1.6 Ensure efficient, effective delivery of Engineering School educational programs

The School of Engineering will continuously review its curriculum for both undergraduate and graduate programs to ensure that it is providing the highest quality educational outcomes. The Engineering School must ensure that both its content and its method of delivery maximizes the impact of its educational program while properly using faculty and staff resources. Low-value-added courses and areas of duplication should be eliminated or revised to use Engineering resources effectively. In particular, the School will undertake a review of the first-year program, including common courses such as ENGR 1620 and CS 1110.

1.7 Provide every undergraduate with a sustained, high-impact educational experience

High-impact practices are sustained, purposeful, experiential learning interactions among faculty and students. They follow many themes, including:

  • Undergraduate research
  • Engineering practice
  • Service learning
  • Entrepreneurship
  • International study

High-impact practices have been shown to improve student performance, persistence and success. Moreover, high-impact practices allow the Engineering School to directly align faculty interests with student passions. Better alignment will reduce undergraduate student churn, tap into the latent intellectual capacity of the School of Engineering's undergraduate student population, and further empower students to take ownership of their learning experience. When faculty align with one or more high-impact practice themes, they gain access to students who are passionate about that theme, and can create relationships of deep educational benefit for the student and professional benefit for the faculty member.

To coordinate development of and access to high impact educational experiences for its students, the Engineering School will seek funding to create the Center for High Impact Practices.

1.8 Strengthen rigor in technical courses while ensuring broad educational opportunities across U.Va.

The Engineering School must continue to challenge its most ambitious and talented students with rigorous curricular and experiential learning opportunities in all disciplines. It is incumbent upon the faculty to create experiences that tap the intellectual capacity, leadership potential and creativity of these high-achieving students. Our curricula must meet the needs of all students, but we will raise the general level of rigor in the technical experience and demand more intellectual curiosity, collaboration and teamwork from each of our students.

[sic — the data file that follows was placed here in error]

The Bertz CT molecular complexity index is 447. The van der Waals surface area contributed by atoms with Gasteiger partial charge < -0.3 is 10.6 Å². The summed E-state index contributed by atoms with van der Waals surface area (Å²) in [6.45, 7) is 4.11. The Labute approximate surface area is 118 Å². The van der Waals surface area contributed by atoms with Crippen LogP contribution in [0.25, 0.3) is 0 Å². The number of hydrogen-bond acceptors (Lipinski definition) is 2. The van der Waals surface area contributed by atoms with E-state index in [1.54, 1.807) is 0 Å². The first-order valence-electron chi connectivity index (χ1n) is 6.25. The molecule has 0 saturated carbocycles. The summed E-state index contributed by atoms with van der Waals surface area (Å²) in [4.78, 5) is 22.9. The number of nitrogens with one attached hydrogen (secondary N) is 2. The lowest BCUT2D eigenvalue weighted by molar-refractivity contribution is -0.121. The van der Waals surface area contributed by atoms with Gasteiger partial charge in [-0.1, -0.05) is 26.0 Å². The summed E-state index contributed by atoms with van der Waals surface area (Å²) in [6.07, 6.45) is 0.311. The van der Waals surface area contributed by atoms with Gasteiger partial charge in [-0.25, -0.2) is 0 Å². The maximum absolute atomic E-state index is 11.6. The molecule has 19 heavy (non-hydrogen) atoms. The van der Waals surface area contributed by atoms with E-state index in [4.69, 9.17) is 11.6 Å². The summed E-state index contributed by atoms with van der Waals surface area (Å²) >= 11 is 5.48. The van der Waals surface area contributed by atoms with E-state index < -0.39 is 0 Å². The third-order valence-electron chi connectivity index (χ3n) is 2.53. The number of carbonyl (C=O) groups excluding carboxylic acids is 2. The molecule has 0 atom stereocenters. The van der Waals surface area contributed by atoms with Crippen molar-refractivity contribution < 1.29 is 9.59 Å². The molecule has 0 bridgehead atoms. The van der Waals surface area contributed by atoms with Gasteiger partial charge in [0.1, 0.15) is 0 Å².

1.9 Engage alumni in educational programs

Many School of Engineering alumni hold great affection for the School and the University and seek ways to sustain their connection to U.Va. Engineering. The School envisions its alumni as career mentors for students, partners in the education process (for example, as guest speakers), connections to employment opportunities, conduits to research experiences and partners in realizing its goals. Engaging alumni in the School of Engineering educational mission requires the following:

  • Continuously connecting alumni to the School, beginning immediately upon graduation and evolving into different roles and responsibilities.
  • Providing the Engineering School undergraduate students with trusted career counseling, a connection to the broader U.Va. network and “real world” advice.
  • Allowing faculty to engage with its alumni in support of a variety of relationships: education, research, Capstone projects, sabbaticals, etc.

Key Metrics

Key metrics to measure success are the following:
  • The quality of the School of Engineering's incoming students (SAT’s, GRE’s).
  • The value added to the Engineering School educational program (number of publications, number of undergraduate students participating in high impact experiences, etc.).
  • The diversity of the School of Engineering student body.
  • The ratio of graduate students to faculty from current 4.3 to 5.5 and the graduate student to undergraduate ratio to 1:3 from current 1:4, primarily through growth in Ph.D. programs.
  • The success rate of Engineering students (initial placement rates, long-term longitudinal studies)
  • Number of alumni engaged in School of Engineering educational programs.